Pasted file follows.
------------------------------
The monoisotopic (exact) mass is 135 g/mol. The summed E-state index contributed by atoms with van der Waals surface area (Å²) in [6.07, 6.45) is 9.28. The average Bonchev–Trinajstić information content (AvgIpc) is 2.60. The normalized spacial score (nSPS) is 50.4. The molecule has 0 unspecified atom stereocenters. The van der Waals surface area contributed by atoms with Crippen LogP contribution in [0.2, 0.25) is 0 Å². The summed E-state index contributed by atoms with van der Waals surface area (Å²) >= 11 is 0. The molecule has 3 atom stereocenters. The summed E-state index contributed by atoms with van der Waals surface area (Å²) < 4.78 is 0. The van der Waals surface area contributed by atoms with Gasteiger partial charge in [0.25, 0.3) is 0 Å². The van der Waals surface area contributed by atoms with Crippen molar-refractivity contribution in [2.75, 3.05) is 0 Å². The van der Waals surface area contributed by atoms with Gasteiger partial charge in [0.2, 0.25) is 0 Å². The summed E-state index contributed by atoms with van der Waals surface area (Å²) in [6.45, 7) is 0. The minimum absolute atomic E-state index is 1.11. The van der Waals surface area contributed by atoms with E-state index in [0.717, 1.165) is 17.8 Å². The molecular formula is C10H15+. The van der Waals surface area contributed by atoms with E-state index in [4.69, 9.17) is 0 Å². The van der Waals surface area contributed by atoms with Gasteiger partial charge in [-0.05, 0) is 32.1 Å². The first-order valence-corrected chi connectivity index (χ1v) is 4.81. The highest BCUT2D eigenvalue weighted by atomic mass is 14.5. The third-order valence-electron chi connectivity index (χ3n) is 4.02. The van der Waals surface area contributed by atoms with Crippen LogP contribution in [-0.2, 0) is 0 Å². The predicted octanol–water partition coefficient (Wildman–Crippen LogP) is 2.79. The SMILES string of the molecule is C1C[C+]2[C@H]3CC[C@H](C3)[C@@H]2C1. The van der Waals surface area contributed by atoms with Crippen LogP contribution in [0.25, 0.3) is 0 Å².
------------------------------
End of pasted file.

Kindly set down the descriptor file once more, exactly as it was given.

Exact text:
The monoisotopic (exact) mass is 135 g/mol. The summed E-state index contributed by atoms with van der Waals surface area (Å²) in [6.07, 6.45) is 9.28. The average Bonchev–Trinajstić information content (AvgIpc) is 2.60. The normalized spacial score (nSPS) is 50.4. The molecule has 0 unspecified atom stereocenters. The van der Waals surface area contributed by atoms with Crippen LogP contribution in [0.2, 0.25) is 0 Å². The summed E-state index contributed by atoms with van der Waals surface area (Å²) >= 11 is 0. The molecule has 3 atom stereocenters. The summed E-state index contributed by atoms with van der Waals surface area (Å²) < 4.78 is 0. The van der Waals surface area contributed by atoms with Gasteiger partial charge in [0.25, 0.3) is 0 Å². The van der Waals surface area contributed by atoms with Crippen molar-refractivity contribution in [2.75, 3.05) is 0 Å². The van der Waals surface area contributed by atoms with Gasteiger partial charge in [0.2, 0.25) is 0 Å². The summed E-state index contributed by atoms with van der Waals surface area (Å²) in [6.45, 7) is 0. The minimum absolute atomic E-state index is 1.11. The van der Waals surface area contributed by atoms with E-state index in [0.717, 1.165) is 17.8 Å². The molecular formula is C10H15+. The van der Waals surface area contributed by atoms with E-state index in [4.69, 9.17) is 0 Å². The van der Waals surface area contributed by atoms with Gasteiger partial charge in [-0.05, 0) is 32.1 Å². The first-order valence-corrected chi connectivity index (χ1v) is 4.81. The highest BCUT2D eigenvalue weighted by atomic mass is 14.5. The third-order valence-electron chi connectivity index (χ3n) is 4.02. The van der Waals surface area contributed by atoms with Crippen LogP contribution in [-0.2, 0) is 0 Å². The predicted octanol–water partition coefficient (Wildman–Crippen LogP) is 2.79. The SMILES string of the molecule is C1C[C+]2[C@H]3CC[C@H](C3)[C@@H]2C1. The van der Waals surface area contributed by atoms with Crippen LogP contribution in [0.25, 0.3) is 0 Å².